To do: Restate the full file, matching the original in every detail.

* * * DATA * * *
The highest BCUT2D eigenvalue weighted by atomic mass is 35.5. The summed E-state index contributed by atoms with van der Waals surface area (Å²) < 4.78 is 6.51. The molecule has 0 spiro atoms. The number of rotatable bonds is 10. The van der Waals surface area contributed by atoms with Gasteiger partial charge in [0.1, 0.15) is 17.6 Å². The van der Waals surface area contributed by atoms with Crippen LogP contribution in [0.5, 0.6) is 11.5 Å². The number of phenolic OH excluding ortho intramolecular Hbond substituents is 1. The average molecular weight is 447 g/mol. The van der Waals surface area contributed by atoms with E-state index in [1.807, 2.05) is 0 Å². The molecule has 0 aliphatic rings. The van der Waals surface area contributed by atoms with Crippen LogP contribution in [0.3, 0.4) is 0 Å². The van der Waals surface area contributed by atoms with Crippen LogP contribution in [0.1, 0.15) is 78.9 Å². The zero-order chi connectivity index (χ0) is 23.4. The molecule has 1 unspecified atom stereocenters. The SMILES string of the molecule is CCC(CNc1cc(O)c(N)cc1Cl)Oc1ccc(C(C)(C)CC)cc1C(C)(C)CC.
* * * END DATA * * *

The highest BCUT2D eigenvalue weighted by atomic mass is 35.5. The summed E-state index contributed by atoms with van der Waals surface area (Å²) < 4.78 is 6.51. The molecule has 0 spiro atoms. The number of rotatable bonds is 10. The van der Waals surface area contributed by atoms with Gasteiger partial charge in [0.1, 0.15) is 17.6 Å². The van der Waals surface area contributed by atoms with Crippen LogP contribution in [0.5, 0.6) is 11.5 Å². The number of phenolic OH excluding ortho intramolecular Hbond substituents is 1. The average molecular weight is 447 g/mol. The van der Waals surface area contributed by atoms with E-state index in [1.807, 2.05) is 0 Å². The molecule has 0 aliphatic rings. The van der Waals surface area contributed by atoms with Crippen LogP contribution in [0.3, 0.4) is 0 Å². The van der Waals surface area contributed by atoms with Crippen LogP contribution in [0.1, 0.15) is 78.9 Å². The zero-order chi connectivity index (χ0) is 23.4. The molecule has 1 unspecified atom stereocenters. The SMILES string of the molecule is CCC(CNc1cc(O)c(N)cc1Cl)Oc1ccc(C(C)(C)CC)cc1C(C)(C)CC.